While we wait for next month’s judicial review, the university still has Richard’s remains in their custody. There is no certainty that the outcome will ensure he is removed from the University of Leicester, nor that the university will not decide they want to carry out more tests if he remains in their custody for another lengthy period while the battle over his burial place goes on.
“We are talking about royal remains,” Dr. Ashdown-Hill told us. “No other royal remains in England have ever been DNA tested, and no-one would think of attempting such a thing without royal permission. Therefore surely, in the case of Richard III, similar permission should be required in order to conduct extensive genetic testing, based on pulverising bone or tooth samples, of an anointed king.”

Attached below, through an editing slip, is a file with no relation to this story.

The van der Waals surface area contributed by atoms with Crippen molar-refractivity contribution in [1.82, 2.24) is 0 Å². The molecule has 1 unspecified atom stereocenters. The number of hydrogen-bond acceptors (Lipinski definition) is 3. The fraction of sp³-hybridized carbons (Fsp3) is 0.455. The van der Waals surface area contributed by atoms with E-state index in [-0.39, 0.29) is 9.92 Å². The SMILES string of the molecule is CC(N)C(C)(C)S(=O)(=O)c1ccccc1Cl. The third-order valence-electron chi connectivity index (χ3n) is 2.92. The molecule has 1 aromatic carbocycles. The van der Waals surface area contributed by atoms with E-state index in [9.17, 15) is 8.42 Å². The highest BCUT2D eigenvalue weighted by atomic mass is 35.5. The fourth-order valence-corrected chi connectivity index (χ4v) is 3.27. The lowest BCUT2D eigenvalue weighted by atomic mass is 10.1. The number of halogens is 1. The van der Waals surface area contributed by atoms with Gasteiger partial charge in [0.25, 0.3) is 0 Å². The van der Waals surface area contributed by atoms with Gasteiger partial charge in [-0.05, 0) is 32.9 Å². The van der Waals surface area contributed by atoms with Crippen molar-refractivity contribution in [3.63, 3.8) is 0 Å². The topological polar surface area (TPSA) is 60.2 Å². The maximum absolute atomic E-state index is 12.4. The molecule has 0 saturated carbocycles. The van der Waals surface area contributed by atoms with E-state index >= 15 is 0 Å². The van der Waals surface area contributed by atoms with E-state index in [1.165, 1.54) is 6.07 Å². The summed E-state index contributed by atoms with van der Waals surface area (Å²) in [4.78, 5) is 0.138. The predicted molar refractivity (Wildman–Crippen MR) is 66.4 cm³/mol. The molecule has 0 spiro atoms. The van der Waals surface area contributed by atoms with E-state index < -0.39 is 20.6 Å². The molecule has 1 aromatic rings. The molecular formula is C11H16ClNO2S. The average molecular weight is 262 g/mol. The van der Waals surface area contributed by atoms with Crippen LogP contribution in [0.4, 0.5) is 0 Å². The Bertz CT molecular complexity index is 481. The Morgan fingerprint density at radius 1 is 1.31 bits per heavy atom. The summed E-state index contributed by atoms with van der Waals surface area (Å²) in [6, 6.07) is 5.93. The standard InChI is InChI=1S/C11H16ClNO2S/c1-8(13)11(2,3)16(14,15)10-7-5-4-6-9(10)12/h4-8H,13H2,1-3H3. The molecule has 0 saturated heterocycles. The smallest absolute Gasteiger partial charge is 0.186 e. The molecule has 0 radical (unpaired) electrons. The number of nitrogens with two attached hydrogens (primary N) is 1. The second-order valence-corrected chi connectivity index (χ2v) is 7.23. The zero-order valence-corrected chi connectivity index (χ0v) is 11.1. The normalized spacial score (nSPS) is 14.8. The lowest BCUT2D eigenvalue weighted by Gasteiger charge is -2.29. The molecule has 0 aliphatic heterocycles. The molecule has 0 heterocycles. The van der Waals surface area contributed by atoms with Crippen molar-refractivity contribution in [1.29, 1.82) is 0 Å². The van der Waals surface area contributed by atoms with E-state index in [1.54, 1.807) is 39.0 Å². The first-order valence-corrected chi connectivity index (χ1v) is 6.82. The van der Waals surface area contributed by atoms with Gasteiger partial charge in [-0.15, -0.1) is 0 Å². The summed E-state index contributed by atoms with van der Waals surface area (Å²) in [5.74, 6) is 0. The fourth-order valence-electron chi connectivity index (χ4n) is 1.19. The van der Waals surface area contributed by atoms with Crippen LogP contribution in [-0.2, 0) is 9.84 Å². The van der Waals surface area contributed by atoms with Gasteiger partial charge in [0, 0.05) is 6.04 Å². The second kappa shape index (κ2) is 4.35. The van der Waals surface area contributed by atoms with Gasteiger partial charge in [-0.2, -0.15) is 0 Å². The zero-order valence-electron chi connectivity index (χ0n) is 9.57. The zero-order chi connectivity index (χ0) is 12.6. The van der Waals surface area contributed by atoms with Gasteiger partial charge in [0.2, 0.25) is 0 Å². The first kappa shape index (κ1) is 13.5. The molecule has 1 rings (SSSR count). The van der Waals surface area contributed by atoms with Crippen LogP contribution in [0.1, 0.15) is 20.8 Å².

Queen Elizabeth II has steadfastly refused all exhumation requests of people buried on her properties. One of the most popular ‘candidates’, in the eyes of the public, would be the remains in Westminster Abbey thought to be the that of Edward V and Richard of Shrewsbury, the ‘Princes in the Tower’. Recently a request that a royal family member, Henry VIII, be exhumed, was made, in order to test his remains for Kell positive blood type, so his tyranny could be “explained”. In truth, what would these results really explain? The question of ethics is always pushed to the limit by science, in the name of knowledge. But we must ask the question, is this hunger for answers at the expense of disturbing the dead truly ethical?